Prize-winning papers from the World Federation of Chiropractic 6th Biennial Congress| Volume 25, ISSUE 1, P10-20, January 2002

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Second prize The effectiveness of physical modalities among patients with low back pain randomized to chiropractic care: Findings from the UCLA Low Back Pain Study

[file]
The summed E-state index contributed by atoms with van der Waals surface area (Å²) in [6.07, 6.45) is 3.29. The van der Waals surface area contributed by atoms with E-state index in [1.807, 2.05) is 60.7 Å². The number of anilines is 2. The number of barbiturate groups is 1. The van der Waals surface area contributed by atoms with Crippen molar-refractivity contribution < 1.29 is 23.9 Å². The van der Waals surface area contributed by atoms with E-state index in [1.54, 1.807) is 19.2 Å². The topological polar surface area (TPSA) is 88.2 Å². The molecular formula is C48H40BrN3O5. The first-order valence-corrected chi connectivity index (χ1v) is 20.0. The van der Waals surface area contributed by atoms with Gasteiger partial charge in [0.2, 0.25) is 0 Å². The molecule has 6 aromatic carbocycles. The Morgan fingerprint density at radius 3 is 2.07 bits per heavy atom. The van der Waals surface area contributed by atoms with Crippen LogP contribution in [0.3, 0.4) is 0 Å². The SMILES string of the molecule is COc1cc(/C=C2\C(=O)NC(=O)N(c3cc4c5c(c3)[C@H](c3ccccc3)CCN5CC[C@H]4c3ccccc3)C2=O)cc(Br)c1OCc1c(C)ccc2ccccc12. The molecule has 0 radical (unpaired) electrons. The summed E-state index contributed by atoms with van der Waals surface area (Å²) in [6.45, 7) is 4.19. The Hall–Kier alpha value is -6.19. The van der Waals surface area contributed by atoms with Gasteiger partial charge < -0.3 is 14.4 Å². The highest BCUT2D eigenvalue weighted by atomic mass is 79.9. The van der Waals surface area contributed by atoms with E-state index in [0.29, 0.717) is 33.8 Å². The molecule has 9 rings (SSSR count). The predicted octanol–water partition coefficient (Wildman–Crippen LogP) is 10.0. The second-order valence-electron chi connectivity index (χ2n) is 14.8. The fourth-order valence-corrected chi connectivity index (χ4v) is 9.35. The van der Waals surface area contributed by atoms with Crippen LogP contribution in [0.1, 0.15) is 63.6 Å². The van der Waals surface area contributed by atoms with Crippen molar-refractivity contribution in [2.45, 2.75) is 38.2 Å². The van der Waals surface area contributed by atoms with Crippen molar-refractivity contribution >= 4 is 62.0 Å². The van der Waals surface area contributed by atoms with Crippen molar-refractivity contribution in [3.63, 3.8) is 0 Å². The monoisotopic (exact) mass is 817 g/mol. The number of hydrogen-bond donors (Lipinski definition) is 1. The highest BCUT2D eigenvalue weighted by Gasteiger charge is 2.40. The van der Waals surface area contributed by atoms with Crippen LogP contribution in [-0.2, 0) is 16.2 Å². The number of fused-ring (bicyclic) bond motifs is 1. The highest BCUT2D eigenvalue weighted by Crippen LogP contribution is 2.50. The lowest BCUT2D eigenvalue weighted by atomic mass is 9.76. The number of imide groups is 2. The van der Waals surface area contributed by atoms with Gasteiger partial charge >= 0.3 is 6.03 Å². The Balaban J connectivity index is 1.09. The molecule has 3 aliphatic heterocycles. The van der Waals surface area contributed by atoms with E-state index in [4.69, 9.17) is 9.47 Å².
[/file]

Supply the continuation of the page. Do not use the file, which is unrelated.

Background: Although chiropractors often use physical modalities with spinal manipulation, evidence that modalities yield additional benefits over spinal manipulation alone is lacking. Objective: The purpose of the study was to estimate the net effect of physical modalities on low back pain (LBP) outcomes among chiropractic patients in a managed-care setting. Methods: Fifty percent of the 681 patients participating in a clinical trial of LBP treatment strategies were randomized to chiropractic care with physical modalities (n = 172) or without physical modalities (n = 169). Subjects were followed for 6 months with assessments at 2, 4, and 6 weeks and at 6 months. The primary outcome variables were average and most severe LBP intensity in the past week, assessed with numerical rating scales (0-10), and low back–related disability, assessed with the 24-item Roland-Morris Disability Questionnaire. Results: Almost 60% of the subjects had baseline LBP episodes of more than 3 months’ duration. The 6-month follow-up was 96%. The adjusted mean differences between groups in improvements in average and most severe pain and disability were clinically insignificant at all follow-up assessments. Clinically relevant improvements in average pain and disability were more likely in the modalities group at 2 and 6 weeks, but this apparent advantage disappeared at 6 months. Perceived treatment effectiveness was greater in the modalities group. Conclusions: Physical modalities used by chiropractors in this managed-care organization did not appear to be effective in the treatment of patients with LBP, although a small short-term benefit for some patients cannot be ruled out.


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